Boglins Custom Toy Show

I vividly remember the day I visited my local toy shop and found a hideously cute creature leering at me from behind plastic bars inset into its cardboard box packaging. This was my introduction to the Boglins and I was immediately captivated.

At the time there was an adorable monster craze fueled by films like Gremlins (1984), Ghoulies (1985), and Critters (1986), as well as the Madballs (1985) and My Pet Monster (1986) toy lines, but by 1987 — when Boglins were released — the desire for these alluringly gross works was nearing its end. Yet they still made a lasting impact on my youthful mind; and, I suspect, I’m not alone.

An example of the enduring nostalgia for these works surfaced recently. Beacon, NY’s Clutter Gallery partnered with Tim Clarke, one of the line’s co-creators, to manufacture a brand new Boglin design. Sculpted by Clarke, this new piece harkened to the original toys aesthetically, though this new Boglin was cast in hard resin rather than the pliable material that the hand puppets were known for.

With the resulting resin cast design sent forth to an array of artists, allowing them to turn the nostalgic beast into works of art, these pieces collectively became the Boglins Custom Toy Show. The thirteen artists represented in this group exhibition created a bevy of creatures, each evolving their own unique Boglin(s) out of the base form provided.

Doktor A’s The Hob-Boglin (Hoblinus Boglinum)

Doktor A (Bruce Whistlecraft) brings a rather unique perspective to this gallery showcase. While he is now a well-known artist within the designer toy movement, he also served as a sculptor for the original U.K. Mini Boglins line early in his career.1Whistlecraft, B. (2016, November 11). Untitled. Retrieved from Opting to forego keeping this mischievous little character true to its form, Doktor A converted the backside of the beast into the head of a fantastical creature mounted on a wood plaque. Titled The Hob-Boglin (Hoblinus Boglinum), this mixed media composition is not immediately recognizable as a Boglin but is breathtaking in its own right.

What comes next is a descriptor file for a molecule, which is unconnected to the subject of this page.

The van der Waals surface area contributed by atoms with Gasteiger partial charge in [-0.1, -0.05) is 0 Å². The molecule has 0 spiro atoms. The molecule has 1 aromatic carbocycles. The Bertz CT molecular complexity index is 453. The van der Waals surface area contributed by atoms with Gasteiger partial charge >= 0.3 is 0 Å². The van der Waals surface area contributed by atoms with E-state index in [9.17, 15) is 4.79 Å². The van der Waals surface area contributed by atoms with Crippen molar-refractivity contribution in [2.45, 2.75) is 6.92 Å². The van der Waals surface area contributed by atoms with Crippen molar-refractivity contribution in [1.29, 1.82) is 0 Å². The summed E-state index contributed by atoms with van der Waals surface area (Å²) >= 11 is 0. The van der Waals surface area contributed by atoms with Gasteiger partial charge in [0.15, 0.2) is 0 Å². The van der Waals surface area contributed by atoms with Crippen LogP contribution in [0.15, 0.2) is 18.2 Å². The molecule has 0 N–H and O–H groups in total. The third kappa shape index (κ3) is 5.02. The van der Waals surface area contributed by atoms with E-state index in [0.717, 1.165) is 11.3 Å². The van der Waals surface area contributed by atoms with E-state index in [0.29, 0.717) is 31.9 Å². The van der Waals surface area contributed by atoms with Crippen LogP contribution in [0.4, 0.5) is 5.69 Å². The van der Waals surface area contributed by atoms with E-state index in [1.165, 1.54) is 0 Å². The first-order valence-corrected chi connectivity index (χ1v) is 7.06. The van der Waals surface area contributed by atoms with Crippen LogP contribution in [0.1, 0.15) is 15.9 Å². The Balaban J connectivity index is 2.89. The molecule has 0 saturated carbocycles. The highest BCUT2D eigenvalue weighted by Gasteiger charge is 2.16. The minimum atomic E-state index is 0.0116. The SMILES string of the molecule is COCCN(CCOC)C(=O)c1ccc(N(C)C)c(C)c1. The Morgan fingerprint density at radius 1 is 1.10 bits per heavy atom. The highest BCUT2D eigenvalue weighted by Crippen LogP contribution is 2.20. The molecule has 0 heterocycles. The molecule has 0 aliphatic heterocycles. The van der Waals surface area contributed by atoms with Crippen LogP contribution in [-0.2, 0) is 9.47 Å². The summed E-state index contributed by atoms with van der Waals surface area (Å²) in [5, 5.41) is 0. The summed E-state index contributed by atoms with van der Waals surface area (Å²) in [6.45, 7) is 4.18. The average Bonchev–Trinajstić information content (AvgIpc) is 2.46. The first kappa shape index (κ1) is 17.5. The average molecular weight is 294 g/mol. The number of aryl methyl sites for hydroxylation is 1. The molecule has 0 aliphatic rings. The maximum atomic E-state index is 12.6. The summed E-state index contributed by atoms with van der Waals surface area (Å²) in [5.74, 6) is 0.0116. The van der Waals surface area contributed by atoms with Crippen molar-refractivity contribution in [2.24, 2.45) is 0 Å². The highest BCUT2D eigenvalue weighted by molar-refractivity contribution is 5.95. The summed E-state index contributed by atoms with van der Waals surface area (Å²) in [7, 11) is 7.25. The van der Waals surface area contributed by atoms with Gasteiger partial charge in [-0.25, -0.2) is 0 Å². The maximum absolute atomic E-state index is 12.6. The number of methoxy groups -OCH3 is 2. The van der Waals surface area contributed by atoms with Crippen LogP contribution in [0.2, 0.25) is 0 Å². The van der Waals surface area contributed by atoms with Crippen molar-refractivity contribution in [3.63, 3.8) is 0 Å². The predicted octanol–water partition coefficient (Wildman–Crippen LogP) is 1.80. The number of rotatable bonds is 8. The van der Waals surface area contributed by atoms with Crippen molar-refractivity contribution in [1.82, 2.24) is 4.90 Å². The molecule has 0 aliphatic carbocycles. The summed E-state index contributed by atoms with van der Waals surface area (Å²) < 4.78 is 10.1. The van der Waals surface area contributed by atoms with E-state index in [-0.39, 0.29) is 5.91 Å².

The Hob-Boglin (Hoblinus Boglinum) is the “larger and less often spotted cousin to the common Boglin,” according to Doktor A, adding that it is “Slightly more intelligent and dangerous than it’s smaller brethren.” Explaining the armaments adorning the beast’s head, Doktor A informs that these beasts are frequently seen “sporting rudimentary clothing and in some reported cases even beaten metal armour.” As a final thought, he notes that “they can sometimes be subdued with Marsh Mallows, as long as they contain actual marsh.”2Whistlecraft, B. (2016, November 14). Untitled. Retrieved from

Tim Clarke’s Boglin Hot Rod

Taking a cue from what I suspect must be his own youthful nostalgia, Boglins co-creator Tim Clarke finds inspiration in the hot rod riding “monster” cartoon characters of Ed “Big Daddy” Roth and Stanley Mouse (Stanley George Miller).3Clarke, T. (2016, November 10). Untitled. Retrieved from Assuming a cartoonish look proper for this tribute, Clarke’s Boglin Hot Rod foregoes the thin, clean lines commonly associated with Kustom Kulture, instead emphasizing a rougly hewn appearance that accentuates the montstrous nature of his creation. Complete with bulging eyes, as were frequently seen on “monster” hot rodders, these are accentuated by including an eyeball for the gear shift knob. Beautifully grotesque being the apt description that comes to mind, it seems appropriate coming from the once named “King of Gross.”

Rampage Toys’ Garaboglin

Inspired by possibly the most recognizable monster from Ultra Q, Garamon, the Garaboglin by Rampage Toys (Jon Malmstedt) perfectly captures the creature’s coloration as seen on various toy releases, especially the M1 Garamon. Painted with lots of subtle color fades, what really makes this work standout for me is the inclusion of a Kaibutsu Omake figure, reconceptualizing the Boglin as a monstrously massive creature.

Further images from the Boglins Custom Toy Show

Having had its opening reception on Saturday, November 12th from 6-9pm, all works in this exhibition will remain on display until December 2nd, 2016 at their physical location (163 Main Street, Beacon, NY 12508).

View the gallery’s dedicated page for the exhibition

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References   [ + ]

1. Whistlecraft, B. (2016, November 11). Untitled. Retrieved from
2. Whistlecraft, B. (2016, November 14). Untitled. Retrieved from
3. Clarke, T. (2016, November 10). Untitled. Retrieved from
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